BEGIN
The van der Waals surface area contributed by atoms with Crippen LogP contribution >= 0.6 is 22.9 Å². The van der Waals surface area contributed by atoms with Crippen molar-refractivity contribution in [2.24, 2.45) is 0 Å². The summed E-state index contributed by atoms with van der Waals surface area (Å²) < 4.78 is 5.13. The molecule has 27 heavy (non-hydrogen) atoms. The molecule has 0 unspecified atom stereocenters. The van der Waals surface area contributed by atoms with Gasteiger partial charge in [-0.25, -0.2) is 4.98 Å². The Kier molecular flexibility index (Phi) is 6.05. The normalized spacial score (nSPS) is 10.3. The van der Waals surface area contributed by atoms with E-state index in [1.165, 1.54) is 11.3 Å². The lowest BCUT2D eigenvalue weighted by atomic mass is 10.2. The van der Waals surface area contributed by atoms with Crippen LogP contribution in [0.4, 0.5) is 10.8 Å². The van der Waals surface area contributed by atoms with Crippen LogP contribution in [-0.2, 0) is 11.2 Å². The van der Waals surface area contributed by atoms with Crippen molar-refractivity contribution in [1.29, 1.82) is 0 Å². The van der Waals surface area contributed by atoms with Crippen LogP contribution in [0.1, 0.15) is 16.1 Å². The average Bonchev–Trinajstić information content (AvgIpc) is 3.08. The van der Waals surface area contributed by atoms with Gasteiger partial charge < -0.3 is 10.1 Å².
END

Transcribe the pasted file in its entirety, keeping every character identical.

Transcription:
The van der Waals surface area contributed by atoms with Crippen LogP contribution >= 0.6 is 22.9 Å². The van der Waals surface area contributed by atoms with Crippen molar-refractivity contribution in [2.24, 2.45) is 0 Å². The summed E-state index contributed by atoms with van der Waals surface area (Å²) < 4.78 is 5.13. The molecule has 27 heavy (non-hydrogen) atoms. The molecule has 0 unspecified atom stereocenters. The van der Waals surface area contributed by atoms with Gasteiger partial charge in [-0.25, -0.2) is 4.98 Å². The Kier molecular flexibility index (Phi) is 6.05. The normalized spacial score (nSPS) is 10.3. The van der Waals surface area contributed by atoms with E-state index in [1.165, 1.54) is 11.3 Å². The lowest BCUT2D eigenvalue weighted by atomic mass is 10.2. The van der Waals surface area contributed by atoms with Crippen LogP contribution in [0.4, 0.5) is 10.8 Å². The van der Waals surface area contributed by atoms with Crippen LogP contribution in [-0.2, 0) is 11.2 Å². The van der Waals surface area contributed by atoms with Crippen molar-refractivity contribution in [1.29, 1.82) is 0 Å². The van der Waals surface area contributed by atoms with Crippen LogP contribution in [0.1, 0.15) is 16.1 Å². The average Bonchev–Trinajstić information content (AvgIpc) is 3.08. The van der Waals surface area contributed by atoms with Gasteiger partial charge < -0.3 is 10.1 Å².